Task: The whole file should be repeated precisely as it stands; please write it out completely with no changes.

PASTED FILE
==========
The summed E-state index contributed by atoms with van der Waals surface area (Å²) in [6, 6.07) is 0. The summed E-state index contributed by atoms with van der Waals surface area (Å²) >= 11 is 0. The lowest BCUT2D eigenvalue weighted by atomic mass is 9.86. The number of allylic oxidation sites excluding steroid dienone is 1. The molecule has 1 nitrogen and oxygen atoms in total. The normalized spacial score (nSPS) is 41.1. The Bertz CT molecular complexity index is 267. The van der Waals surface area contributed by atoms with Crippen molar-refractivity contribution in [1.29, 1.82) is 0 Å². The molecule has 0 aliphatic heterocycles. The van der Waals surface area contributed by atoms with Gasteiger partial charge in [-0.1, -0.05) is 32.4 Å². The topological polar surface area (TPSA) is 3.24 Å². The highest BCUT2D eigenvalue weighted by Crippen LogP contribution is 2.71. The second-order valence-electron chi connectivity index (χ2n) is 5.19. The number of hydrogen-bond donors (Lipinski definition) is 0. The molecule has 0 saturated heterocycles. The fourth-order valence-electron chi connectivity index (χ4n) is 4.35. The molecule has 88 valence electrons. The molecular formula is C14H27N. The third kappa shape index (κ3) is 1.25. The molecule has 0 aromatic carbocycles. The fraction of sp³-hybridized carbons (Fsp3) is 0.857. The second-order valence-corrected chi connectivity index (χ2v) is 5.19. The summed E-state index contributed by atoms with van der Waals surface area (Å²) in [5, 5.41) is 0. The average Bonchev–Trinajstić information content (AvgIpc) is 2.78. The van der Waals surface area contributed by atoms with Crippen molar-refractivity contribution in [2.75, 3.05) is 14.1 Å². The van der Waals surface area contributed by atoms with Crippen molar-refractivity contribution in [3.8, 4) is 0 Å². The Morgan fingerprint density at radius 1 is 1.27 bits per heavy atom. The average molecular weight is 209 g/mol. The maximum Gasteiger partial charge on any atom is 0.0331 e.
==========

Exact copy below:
The summed E-state index contributed by atoms with van der Waals surface area (Å²) in [6, 6.07) is 0. The summed E-state index contributed by atoms with van der Waals surface area (Å²) >= 11 is 0. The lowest BCUT2D eigenvalue weighted by atomic mass is 9.86. The number of allylic oxidation sites excluding steroid dienone is 1. The molecule has 1 nitrogen and oxygen atoms in total. The normalized spacial score (nSPS) is 41.1. The Bertz CT molecular complexity index is 267. The van der Waals surface area contributed by atoms with Crippen molar-refractivity contribution in [1.29, 1.82) is 0 Å². The molecule has 0 aliphatic heterocycles. The van der Waals surface area contributed by atoms with Gasteiger partial charge in [-0.1, -0.05) is 32.4 Å². The topological polar surface area (TPSA) is 3.24 Å². The highest BCUT2D eigenvalue weighted by Crippen LogP contribution is 2.71. The second-order valence-electron chi connectivity index (χ2n) is 5.19. The number of hydrogen-bond donors (Lipinski definition) is 0. The molecule has 0 saturated heterocycles. The fourth-order valence-electron chi connectivity index (χ4n) is 4.35. The molecule has 88 valence electrons. The molecular formula is C14H27N. The third kappa shape index (κ3) is 1.25. The molecule has 0 aromatic carbocycles. The fraction of sp³-hybridized carbons (Fsp3) is 0.857. The second-order valence-corrected chi connectivity index (χ2v) is 5.19. The summed E-state index contributed by atoms with van der Waals surface area (Å²) in [5, 5.41) is 0. The average Bonchev–Trinajstić information content (AvgIpc) is 2.78. The van der Waals surface area contributed by atoms with Crippen molar-refractivity contribution in [2.75, 3.05) is 14.1 Å². The van der Waals surface area contributed by atoms with Crippen molar-refractivity contribution in [3.8, 4) is 0 Å². The Morgan fingerprint density at radius 1 is 1.27 bits per heavy atom. The average molecular weight is 209 g/mol. The maximum Gasteiger partial charge on any atom is 0.0331 e.